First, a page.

Employer Fundamentals: Understanding Employment Law
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Employer Fundamentals: Understanding Employment Law

As a business owner, keeping informed about the finer points of employment law is important. If you're getting ready to hire your first employees, you need to be sure that you understand exactly what you can and cannot do. Don't risk getting yourself into legal trouble by asking the wrong question at the interview or making an off-hand comment that's considered legally unacceptable. I created this site to give you the basics of employment law expectations. I hope that the information here helps you to understand what you should and shouldn't do as you're interviewing and hiring your first staff members.


Employer Fundamentals: Understanding Employment Law

Foreclosure and Bankruptcy: Get the Facts

Irene Robertson

No one likes the possibility of having to file bankruptcy, but in some cases it might be a good option. For instance, if you are facing foreclosure due to financial difficulties, filing for bankruptcy might help you resolve the situation, depending on the specific circumstances.

Automatic Stay 

Filing for bankruptcy triggers a legal mechanism known as the automatic stay. This legal protection prevents creditors from making any attempts to collects on debts or enforce a lien during the bankruptcy process. There are some exceptions to this rule, but in many cases, an automatic stay will give you at least several months to try to improve your financial situation and deal with the foreclosure.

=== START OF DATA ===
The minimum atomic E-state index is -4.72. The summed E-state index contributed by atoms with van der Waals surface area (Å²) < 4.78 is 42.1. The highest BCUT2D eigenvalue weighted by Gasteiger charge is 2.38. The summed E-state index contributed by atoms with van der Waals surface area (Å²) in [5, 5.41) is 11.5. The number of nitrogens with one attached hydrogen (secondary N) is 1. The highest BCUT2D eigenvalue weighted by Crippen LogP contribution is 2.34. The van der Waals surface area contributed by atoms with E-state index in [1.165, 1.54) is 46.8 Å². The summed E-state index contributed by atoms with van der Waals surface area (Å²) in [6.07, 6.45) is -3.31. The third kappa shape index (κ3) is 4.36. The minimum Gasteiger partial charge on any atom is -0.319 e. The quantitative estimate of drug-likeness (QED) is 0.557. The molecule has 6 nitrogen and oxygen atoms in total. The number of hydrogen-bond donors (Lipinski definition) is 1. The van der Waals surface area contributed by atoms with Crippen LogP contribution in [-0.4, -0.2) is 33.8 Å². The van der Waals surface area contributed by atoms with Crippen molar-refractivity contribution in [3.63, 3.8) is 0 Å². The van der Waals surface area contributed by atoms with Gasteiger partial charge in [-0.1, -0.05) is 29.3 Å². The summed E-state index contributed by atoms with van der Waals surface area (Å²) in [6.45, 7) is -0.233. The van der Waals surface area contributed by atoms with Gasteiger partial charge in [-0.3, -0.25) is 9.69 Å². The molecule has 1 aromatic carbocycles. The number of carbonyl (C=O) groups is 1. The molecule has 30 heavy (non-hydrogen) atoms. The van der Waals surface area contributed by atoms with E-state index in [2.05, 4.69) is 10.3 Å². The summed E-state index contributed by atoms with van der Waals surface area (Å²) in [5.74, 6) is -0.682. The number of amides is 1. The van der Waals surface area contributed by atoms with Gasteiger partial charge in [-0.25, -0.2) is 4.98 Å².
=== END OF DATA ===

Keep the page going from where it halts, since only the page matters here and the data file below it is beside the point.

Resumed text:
Lift Stay 

The creditor who is behind the foreclosure on your home has the right to ask the court to lift the stay. If this happens, the legal protection you have against the foreclosure continuing during the bankruptcy process will disappear. As a general rule, however, lifting a stay is not especially common, as judges tend to support keeping the automatic stay in place in most circumstances and the burden of proof is on the creditor.

Chapter 13 

You have various options when you file for bankruptcy. For most individuals, the two main options are filing under Chapter 7 or Chapter 13 of the federal bankruptcy code. If you file under Chapter 7, you will probably not be able to save your home, but the situation is different if you file under Chapter 13. This section of the bankruptcy code allows you set up a payment plan to pay off your debts and liens. A mortgage is a lien, so you might be able to pay any back mortgage payments you owe over a lengthy time period, such as five years. You must remain current on your monthly payments, however, during the repayment period.  


Although filing for Chapter 13 is often a good way to save a home from foreclosure, you must meet certain eligibility requirements. For example, you must have steady income so that you can fund your repayment plan. Also, you must not have excessive levels of either secured or unsecured debt. 

Filing for bankruptcy can help you keep your home from being taken in a foreclosure, especially if you qualify for Chapter 13. The rules and regulations surrounding bankruptcy are quite complex, however, and it's almost impossible for a lay person to negotiate this legal process themselves. For more information about bankruptcy and foreclosure, contact a qualified bankruptcy attorney like Wade Bettis, J.D., Ph.D., PC.